|Keeler Family Portrait
August 6, 1962
On Saturday, August 18, 1962, the Keeler family had their last fun day together as a family. They enjoyed a family picnic at a roadside park near Flint, Michigan, and afterwards, father Lester, age 38, mother Betty, age 33, sister Kimberly, age 6, and Scott, age 10, all piled into their red 1961 Bell Air Coupe. (In the early 60s seatbelts were not a standard option, and the Keeler’s car did not have them installed.)
On their drive home, they were hit by a 22-year-old male who admitted to drinking at least a six pack before driving. This crash was his eleventh offense.
Scott’s parents and sister were all thrown from the car. Betty, Scott’s mother, died instantly from multiple skull fractures and brain trauma. His sister Kimberly sustained cuts and bruises. Lester, his father, landed under the wreckage with broken ribs and collar bone, and suffered a traumatic brain injury, which changed his personality drastically; he went from being a loving family man and community leader, to somebody unable to care for his family.
Scott was trapped inside the car until a first responder noticed the crumpled little boy in the back seat. Scott was in a coma for three months and when he woke up he discovered that he was no longer the kid who had been playing with his sister and enjoying a family picnic with his parents that August day. Scott had a traumatic brain injury and was paralyzed on his left side. He had a tracheotomy to help him breathe. He was in immense pain, and recalls the nurses having to wrestle with him to get his arm in a sling, and to straighten it out. He had expressive aphasia—the inability to speak. Scott had to re-teach himself the basics: how to talk, walk, put on clothes, use the bathroom and feed himself. Due of the changes in his father as a result of the injuries sustained in the crash, Scott was passed from family member to family member before ending up in a foster home.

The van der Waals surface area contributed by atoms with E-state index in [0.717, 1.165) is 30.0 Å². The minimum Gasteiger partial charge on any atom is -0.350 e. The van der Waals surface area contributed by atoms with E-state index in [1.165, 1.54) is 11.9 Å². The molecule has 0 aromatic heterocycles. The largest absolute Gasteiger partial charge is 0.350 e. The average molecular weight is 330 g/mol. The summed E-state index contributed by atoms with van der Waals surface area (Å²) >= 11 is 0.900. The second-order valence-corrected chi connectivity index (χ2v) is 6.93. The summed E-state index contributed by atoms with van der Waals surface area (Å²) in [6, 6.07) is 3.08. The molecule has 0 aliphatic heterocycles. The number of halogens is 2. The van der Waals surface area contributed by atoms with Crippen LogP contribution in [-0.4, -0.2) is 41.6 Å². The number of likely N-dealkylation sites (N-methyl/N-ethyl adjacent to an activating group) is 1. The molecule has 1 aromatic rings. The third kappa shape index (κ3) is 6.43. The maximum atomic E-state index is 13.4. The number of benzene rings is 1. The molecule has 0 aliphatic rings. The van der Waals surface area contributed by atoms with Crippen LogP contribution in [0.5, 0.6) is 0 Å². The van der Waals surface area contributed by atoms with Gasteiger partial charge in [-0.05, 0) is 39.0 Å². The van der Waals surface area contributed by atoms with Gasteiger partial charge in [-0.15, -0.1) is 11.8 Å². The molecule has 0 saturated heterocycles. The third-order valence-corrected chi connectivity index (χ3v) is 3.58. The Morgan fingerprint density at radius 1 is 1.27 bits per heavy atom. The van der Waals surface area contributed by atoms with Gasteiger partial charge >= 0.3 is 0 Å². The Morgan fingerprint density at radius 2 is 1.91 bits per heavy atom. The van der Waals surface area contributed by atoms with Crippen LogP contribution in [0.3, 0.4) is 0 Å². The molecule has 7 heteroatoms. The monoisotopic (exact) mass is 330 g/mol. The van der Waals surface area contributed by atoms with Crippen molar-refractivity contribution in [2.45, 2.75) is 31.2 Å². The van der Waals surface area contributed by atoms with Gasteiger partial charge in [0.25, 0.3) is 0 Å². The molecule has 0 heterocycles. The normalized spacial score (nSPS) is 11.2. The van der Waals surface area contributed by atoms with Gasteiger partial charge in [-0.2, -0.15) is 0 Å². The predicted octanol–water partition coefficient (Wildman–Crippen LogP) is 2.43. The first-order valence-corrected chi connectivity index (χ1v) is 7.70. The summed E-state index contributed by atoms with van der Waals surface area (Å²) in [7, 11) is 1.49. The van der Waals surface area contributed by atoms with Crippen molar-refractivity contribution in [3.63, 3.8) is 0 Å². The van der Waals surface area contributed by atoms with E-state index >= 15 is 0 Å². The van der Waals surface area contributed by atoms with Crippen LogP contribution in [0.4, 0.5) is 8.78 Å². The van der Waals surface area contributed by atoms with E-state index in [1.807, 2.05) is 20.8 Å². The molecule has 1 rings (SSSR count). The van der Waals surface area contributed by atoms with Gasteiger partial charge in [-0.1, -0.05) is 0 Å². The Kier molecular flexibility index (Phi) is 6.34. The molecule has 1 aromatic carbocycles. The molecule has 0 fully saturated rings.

The drunk driver was sentenced to two years of probation and 104 weekends in jail. The judge prefaced the sentencing by stating that he “hated to pass such a strict sentence on such a fine young man.”
50 Years Later…
This crash happened before there were things like no-fault insurance, so Scott has had to pay medical bills out of pocket, which continues to be a struggle. He still has medical issues because of the crash that happened 50 years ago. Recently Scott underwent hip replacement surgery due to injuries sustained in the crash. While his is speech is still hard to understand, Scott hasn’t let the crash stop him from living, and thriving. Scott received his Masters of Social Work in 1993—he wanted to help other people and to make more money to pay his medical bills.
| Scott and Stephanie at a
National Crime Victims' Rights Week event.
One evening while watching the news with his wife Stephanie, they heard that the MADD chapter in Kalamazoo was being shut down. They knew they needed to do something, so Scott and Stephanie both became MADD Michigan Volunteers. Scott began volunteering for MADD in 1988, and he continues to provide help to other victims to this day. Scott helps MADD Michigan find and reach out to crash victims and he and his wife run several of the Victim Impact Panels in their area. Scott speaks to area organizations and at the VIPs about his crash and everybody he meets is touched by how much Scott has overcome. Scott is also a trained facilitator for the Power of Parents™ Workshops.
Scott feels that volunteering for MADD is the most important thing he does. Scott said, “I knew there was not a lot I could do about what happened in 1962, but I want to make things better for the people who are affected by drunk driving now and in the future. I’ve dedicated my activism in loving memory of my mother.”